In the embodiment shown in FIG. 5, the radial arms 36-39 are positioned directly above the radial base members 16-19, respectively, of the base 14. The plant containers that are hung on the radial arms 36-39 can have apertures in the bottoms thereof to permit the water poured into them to drip out into containers positioned on the base directly beneath. However, because the radial arms 36-39 are positioned directly over the radial base members 16-19, it may be difficult to place plant containers directly beneath the radial arms 36-39. However, an adapter can be used that enables one to place the plant containers directly over the radial members 16-19 of the base. Such an adapter 400 is shown in FIG. 8.
 The adapter 400 rests over a radial base member 402 of a base. The adapter 400 has a lower U-shaped member 404 and an upper U-shaped member 406. The lower member 404 extends over the radial base member 402 and rests upon the radial base member 402 and the ground on which the radial base member 402 rests. The upper member 406 is rigidly mounted to the lower member 404, and has an upper surface 408 upon which a plant container can rest. The wider upper member 406 provides much more lateral support for a plant container than the radial base member 402.
 Alternatively, the hanger hub 30 can be formed with a rotatable joint between the receivers 32 and the downwardly extending receiver 28. Such a joint would permit rotary motion of the hanger hub 30 relative to the receiver 28, which contains the upright post 12. This rotary motion permits realignment of the radial arms 36-39 directly over the open portions of the base 14 between the radial members 16-19 (or any other part of the base) so that water poured into the plant containers mounted on the radial arms 36-39 drips down into the plant containers mounted in the open portions of the base 14. This eliminates or decreases the need for watering lines extending downwardly from the manifold 60.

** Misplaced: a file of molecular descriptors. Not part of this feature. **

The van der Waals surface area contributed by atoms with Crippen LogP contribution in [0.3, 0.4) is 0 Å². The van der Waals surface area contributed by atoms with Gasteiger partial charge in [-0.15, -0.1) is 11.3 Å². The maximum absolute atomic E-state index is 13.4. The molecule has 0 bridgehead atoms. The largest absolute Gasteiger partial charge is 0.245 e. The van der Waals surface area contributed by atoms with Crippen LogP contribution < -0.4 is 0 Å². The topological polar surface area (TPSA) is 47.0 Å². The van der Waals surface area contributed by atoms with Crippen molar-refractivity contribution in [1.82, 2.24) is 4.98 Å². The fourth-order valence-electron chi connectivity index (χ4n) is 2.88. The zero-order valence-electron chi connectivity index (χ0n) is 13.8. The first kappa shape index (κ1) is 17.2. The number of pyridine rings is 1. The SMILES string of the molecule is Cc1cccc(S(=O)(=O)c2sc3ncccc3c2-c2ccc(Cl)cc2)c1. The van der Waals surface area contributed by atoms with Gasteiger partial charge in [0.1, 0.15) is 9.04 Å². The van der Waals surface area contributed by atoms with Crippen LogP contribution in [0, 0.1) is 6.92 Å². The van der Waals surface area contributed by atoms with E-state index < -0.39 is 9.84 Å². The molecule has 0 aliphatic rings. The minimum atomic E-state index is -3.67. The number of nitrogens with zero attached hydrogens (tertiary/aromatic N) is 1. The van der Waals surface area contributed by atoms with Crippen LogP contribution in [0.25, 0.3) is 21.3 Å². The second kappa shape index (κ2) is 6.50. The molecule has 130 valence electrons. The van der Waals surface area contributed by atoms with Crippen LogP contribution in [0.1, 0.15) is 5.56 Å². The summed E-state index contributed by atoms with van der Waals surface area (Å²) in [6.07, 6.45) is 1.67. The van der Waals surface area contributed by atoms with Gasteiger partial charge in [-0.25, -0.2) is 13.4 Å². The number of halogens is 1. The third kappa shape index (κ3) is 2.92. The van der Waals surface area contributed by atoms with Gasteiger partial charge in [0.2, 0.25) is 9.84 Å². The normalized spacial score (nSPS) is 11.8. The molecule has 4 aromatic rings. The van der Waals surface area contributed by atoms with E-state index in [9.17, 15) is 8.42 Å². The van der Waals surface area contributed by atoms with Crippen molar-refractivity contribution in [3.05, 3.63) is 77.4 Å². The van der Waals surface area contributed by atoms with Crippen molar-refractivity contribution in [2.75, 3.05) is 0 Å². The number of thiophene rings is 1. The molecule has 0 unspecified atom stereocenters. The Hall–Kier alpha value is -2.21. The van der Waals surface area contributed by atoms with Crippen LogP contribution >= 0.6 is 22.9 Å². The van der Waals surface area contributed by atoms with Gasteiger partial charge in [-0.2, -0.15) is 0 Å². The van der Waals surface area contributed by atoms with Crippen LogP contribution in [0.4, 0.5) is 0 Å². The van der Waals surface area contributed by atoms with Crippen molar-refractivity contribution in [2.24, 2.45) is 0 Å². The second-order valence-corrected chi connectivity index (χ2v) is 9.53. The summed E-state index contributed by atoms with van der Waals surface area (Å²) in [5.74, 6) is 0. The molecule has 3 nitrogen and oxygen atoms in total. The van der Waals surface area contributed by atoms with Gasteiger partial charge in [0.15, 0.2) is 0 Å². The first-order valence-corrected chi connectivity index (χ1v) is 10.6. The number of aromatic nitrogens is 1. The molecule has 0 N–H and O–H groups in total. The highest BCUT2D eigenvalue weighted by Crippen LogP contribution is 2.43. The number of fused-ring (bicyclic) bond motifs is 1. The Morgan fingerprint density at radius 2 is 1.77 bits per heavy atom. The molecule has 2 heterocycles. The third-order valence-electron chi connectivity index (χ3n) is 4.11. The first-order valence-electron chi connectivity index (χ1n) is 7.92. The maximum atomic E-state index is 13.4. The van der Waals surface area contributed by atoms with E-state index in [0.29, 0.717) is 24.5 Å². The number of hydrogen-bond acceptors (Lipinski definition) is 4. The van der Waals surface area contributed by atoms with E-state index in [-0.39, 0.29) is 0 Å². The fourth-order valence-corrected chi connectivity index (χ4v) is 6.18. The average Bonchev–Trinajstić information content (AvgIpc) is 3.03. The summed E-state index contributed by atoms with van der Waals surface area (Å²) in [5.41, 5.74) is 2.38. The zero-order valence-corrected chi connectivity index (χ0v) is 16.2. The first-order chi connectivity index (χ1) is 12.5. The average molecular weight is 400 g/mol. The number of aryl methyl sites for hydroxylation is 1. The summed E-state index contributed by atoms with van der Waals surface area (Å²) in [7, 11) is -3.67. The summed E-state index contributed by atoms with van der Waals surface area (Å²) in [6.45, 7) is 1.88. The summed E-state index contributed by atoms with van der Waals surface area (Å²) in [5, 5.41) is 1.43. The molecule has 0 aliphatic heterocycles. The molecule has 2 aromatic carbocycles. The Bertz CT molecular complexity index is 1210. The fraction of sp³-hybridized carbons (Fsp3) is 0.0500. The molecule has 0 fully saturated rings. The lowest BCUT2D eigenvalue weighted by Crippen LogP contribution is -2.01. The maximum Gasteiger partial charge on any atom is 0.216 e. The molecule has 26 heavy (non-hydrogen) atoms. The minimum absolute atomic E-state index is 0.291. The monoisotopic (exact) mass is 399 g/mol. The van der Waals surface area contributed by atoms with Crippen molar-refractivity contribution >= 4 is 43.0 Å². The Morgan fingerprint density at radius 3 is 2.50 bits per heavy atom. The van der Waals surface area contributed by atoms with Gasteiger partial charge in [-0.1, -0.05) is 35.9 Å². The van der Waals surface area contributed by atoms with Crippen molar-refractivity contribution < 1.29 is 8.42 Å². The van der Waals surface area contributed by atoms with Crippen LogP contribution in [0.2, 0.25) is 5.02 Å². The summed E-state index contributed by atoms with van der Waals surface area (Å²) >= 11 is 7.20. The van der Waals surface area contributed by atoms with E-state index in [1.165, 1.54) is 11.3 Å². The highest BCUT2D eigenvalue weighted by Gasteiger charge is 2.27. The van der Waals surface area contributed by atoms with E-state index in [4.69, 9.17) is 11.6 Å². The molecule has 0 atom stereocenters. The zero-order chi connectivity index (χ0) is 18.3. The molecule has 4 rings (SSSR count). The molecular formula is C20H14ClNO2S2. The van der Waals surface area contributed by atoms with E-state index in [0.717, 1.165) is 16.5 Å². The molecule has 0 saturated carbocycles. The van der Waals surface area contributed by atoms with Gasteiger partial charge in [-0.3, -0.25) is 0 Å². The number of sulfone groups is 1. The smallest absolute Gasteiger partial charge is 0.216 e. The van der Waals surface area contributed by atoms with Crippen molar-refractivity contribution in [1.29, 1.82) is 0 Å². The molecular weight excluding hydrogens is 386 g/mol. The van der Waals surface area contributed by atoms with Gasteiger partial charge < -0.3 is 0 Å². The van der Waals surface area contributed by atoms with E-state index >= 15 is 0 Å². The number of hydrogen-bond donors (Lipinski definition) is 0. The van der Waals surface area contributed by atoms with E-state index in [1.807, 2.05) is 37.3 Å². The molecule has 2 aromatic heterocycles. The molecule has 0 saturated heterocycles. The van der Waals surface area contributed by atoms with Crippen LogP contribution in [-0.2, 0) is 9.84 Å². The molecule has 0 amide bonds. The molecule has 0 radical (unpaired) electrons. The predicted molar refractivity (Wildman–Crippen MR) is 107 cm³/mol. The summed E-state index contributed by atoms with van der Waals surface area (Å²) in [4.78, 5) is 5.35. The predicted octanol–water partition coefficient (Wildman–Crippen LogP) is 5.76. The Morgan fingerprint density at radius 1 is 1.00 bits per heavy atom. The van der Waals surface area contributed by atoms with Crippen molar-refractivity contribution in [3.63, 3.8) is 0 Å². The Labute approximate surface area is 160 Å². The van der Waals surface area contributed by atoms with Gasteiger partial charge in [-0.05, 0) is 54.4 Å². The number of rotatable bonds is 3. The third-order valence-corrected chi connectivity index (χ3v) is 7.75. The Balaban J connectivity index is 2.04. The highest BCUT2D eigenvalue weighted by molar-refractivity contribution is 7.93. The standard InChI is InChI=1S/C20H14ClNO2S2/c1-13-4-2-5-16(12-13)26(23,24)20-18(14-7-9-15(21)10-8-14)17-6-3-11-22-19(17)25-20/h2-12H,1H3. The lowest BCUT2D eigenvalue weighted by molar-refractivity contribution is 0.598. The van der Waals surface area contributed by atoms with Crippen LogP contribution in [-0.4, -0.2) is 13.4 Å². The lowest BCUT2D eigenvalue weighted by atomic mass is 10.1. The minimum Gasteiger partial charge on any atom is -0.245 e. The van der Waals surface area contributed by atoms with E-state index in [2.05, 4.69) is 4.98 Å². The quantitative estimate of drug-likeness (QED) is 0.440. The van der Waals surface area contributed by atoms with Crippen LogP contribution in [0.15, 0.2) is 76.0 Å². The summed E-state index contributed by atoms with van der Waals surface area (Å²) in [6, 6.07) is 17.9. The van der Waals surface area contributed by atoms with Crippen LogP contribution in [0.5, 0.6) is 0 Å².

In a still further alternative embodiment, the arms 636, 637, 638 and 639 can be positioned rigidly over the openings in the base 620. This is shown in FIG. 9 in which an alternative set of arms for holding the plant containers is also illustrated.
 It is also possible to have more than one vertical level of horizontal radial arms on which plant containers can hang. For example, the plant holder 510 has a first level of radial arms 536 and 538 at the top of the central post 512, and another level of radial arms 540 and 542 mounted to the central post 512 between the bottom and the top of the central post 512. The radial arms 540 and 542 can be longer or shorter than the radial arms 536 and 538.
 While certain preferred embodiments of the present invention have been disclosed in detail, it is to be understood that various modifications may be adopted without departing from the spirit of the invention or scope of the following claims.